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reflect the drug technology it’s developing. The company seeks to treat ailments from cancer to inflammation using “pepducins,” which anchor in cell membranes and target molecule receptors involved in a variety of disorders.
—This is the year Rhythmia Medical, a Burlington startup founded by MIT and Harvard business school alumni, will put its technology for mapping the heart to the test. The company has developed a catheter-based system for speeding up the time it takes to pinpoint the problematic tissues behind irregular heartbeats, which will be tested in a clinical trial of fewer than 100 patients in Europe this year, one of the co-CEOs told Ryan.
—Lexington, MA-based Amag Pharmaceuticals (NASDAQ:AMAG) pulled in $60 million in initial fees through a licensing deal with Japan-based Takeda Pharmaceutical Company. The deal gave Takeda an exclusive license to all therapeutic uses of Amag’s ferumoxytol, a drug for treating iron deficiency anemia, in Europe, former Soviet states, Asia Pacific countries (excluding China, Japan, and Taiwan), Canada, and Turkey. Last June Amag nabbed FDA approval for marketing the drug as an anemia treatment for adults with chronic kidney disease.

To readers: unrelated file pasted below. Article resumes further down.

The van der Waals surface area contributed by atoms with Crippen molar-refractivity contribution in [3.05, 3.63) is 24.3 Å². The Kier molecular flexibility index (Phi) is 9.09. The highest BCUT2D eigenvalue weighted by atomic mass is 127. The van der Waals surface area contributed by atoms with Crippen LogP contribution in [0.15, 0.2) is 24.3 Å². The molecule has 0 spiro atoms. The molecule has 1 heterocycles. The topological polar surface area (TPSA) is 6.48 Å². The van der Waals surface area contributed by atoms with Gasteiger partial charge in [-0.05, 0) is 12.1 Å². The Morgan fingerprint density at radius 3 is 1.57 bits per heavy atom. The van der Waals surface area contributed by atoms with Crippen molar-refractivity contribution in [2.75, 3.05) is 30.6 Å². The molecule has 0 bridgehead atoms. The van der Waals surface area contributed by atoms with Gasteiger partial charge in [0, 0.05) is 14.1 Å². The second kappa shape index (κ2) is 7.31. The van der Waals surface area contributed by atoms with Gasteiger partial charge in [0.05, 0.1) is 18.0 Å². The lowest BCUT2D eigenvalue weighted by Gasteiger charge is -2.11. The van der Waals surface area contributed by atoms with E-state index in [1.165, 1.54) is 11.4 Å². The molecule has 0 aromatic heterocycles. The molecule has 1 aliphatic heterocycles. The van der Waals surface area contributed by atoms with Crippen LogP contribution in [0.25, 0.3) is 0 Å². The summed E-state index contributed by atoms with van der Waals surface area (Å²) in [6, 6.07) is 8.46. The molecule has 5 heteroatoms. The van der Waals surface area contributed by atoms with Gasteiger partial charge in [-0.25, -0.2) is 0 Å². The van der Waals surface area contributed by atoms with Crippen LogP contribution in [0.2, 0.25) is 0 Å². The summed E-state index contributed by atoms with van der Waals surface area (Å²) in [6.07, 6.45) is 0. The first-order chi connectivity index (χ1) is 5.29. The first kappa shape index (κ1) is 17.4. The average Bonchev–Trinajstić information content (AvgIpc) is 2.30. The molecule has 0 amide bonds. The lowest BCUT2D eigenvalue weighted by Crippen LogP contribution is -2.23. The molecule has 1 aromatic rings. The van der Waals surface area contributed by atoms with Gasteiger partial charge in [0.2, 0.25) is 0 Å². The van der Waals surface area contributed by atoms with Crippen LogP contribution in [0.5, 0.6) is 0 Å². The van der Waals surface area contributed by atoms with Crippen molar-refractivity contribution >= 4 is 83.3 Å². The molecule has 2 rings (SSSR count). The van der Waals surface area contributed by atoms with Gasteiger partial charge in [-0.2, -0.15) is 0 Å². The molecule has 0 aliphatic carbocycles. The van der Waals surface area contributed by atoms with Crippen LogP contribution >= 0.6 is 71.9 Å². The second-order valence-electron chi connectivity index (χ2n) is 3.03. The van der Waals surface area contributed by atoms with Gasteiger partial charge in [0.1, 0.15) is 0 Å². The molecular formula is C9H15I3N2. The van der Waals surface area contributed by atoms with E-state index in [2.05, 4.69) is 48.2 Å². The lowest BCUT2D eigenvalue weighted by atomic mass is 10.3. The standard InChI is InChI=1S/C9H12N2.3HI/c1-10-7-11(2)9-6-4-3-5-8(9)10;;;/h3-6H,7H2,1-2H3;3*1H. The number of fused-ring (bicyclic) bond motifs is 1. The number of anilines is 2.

—Cambridge-based Cequent Pharmaceuticals and MDRNA (NASDAQ:MRNA), a Bothell, WA-based gene-silencing drug developer, announced plans to merge in an all-stock deal worth about $46 million. The deal, which is expected to close by July, will bring MDNRA enough cash to continue operating through 2010, as well as Cequent’s RNA interference technology.